Besides all its other attractions gorilla trekking is without a doubt one of Uganda’s highlights. Half of the worlds remaining mountain gorillas live here and 13 families are habituated in Bwindi Impenetrable National Park. Habituation happens over a span of ten years and is necessary to get the gorillas somewhat used to people. That said – this is not a zoo and they are still wild animals. Gorilla encounters are limited to 8 people per group for an hour each day. Permits are pricey and directly benefit gorilla conservation and the local communities.
Depending on your assigned gorilla family you will have to trek through the jungle for an hour or five and let’s just say that Bwindi is not called impenetrable for nothing. Our gorilla group, the Rushinga, was set to be the one living closest to the wildlife center however moved once we started which turned half an hour into 2,5 hours of hiking. But even the trek itself was worth it (minus one black mamba which I care to not see ever again!) and so was meeting ‘our’ gorillas as we had been assigned the family with three babies.
Nothing could have ever prepared me for seeing gorillas live and so close. They are majestic, eerily human-like, very funny (gorillas fart a lot and like to pick their nose and eat the buggers too!) and our hour with them passed way too fast.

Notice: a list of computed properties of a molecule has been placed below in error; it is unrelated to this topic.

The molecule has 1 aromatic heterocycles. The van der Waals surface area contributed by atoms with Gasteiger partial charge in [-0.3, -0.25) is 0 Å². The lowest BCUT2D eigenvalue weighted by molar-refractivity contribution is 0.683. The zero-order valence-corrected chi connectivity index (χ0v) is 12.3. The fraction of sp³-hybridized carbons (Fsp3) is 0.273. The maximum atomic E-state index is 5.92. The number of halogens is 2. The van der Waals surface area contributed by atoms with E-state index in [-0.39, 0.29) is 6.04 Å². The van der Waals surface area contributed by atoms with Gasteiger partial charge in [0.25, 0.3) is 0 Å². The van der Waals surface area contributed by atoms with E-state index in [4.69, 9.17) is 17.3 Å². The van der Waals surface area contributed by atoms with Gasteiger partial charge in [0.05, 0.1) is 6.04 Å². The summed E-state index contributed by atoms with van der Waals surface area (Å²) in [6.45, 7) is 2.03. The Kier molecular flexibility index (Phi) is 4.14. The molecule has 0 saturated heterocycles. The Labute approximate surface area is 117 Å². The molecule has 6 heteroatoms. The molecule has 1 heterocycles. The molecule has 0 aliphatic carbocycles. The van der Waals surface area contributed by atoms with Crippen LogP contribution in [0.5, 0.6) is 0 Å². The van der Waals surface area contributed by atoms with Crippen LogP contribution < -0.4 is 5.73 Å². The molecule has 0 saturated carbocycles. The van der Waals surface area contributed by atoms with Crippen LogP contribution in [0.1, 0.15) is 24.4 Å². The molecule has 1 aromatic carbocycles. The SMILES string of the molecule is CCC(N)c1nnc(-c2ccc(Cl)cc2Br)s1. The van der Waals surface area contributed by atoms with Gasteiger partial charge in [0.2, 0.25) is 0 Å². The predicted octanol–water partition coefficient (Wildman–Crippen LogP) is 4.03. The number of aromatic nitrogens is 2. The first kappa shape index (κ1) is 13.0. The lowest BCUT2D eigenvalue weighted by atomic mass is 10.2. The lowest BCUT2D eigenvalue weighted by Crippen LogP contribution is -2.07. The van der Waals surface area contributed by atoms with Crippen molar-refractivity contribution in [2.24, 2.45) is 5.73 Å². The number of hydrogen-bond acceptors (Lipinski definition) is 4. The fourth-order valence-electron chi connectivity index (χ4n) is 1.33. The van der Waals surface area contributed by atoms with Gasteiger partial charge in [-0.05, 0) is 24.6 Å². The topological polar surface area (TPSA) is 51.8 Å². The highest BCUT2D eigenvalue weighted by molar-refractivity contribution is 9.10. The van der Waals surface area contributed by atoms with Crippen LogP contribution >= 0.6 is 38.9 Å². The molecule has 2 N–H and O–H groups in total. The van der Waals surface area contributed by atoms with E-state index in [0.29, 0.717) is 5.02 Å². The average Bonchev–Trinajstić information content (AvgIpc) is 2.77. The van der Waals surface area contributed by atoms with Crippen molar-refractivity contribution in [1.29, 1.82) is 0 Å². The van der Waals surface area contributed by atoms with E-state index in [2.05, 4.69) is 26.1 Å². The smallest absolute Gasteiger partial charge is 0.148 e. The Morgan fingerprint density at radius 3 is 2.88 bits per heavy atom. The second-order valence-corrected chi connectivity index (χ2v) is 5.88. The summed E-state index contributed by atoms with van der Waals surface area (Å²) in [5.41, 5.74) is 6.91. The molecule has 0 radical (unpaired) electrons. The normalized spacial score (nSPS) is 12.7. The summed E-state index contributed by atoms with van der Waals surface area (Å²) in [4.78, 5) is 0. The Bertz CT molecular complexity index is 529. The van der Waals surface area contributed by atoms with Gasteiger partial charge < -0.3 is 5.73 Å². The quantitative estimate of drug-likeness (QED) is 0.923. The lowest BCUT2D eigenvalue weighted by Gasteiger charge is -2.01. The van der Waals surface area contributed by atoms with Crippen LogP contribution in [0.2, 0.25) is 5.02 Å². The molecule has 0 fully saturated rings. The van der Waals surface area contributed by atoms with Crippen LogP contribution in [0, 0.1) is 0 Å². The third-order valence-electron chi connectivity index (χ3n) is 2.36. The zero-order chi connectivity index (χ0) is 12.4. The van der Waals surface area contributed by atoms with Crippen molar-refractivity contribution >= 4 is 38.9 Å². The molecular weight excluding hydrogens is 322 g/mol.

Make sure to take waterproof clothes as it is easy to get caught in a rainstorm and covers for your camera. Do borrow a walking stick from the wildlife center or your lodge and take gardening gloves so you can hold on to trees and vines – the ground can be quite slippery and steep.
Local porters will not only carry your backpack but help you through the jungle. Paying them also provides extra income to the local families so it is a win-win for everyone.
Permits need to be booked about 4 months in advance and cost between $450 and $600 depending on the season (less during the rainy season but you should be very sure-footed as the forest gets really slippery and muddy during that time). You can get more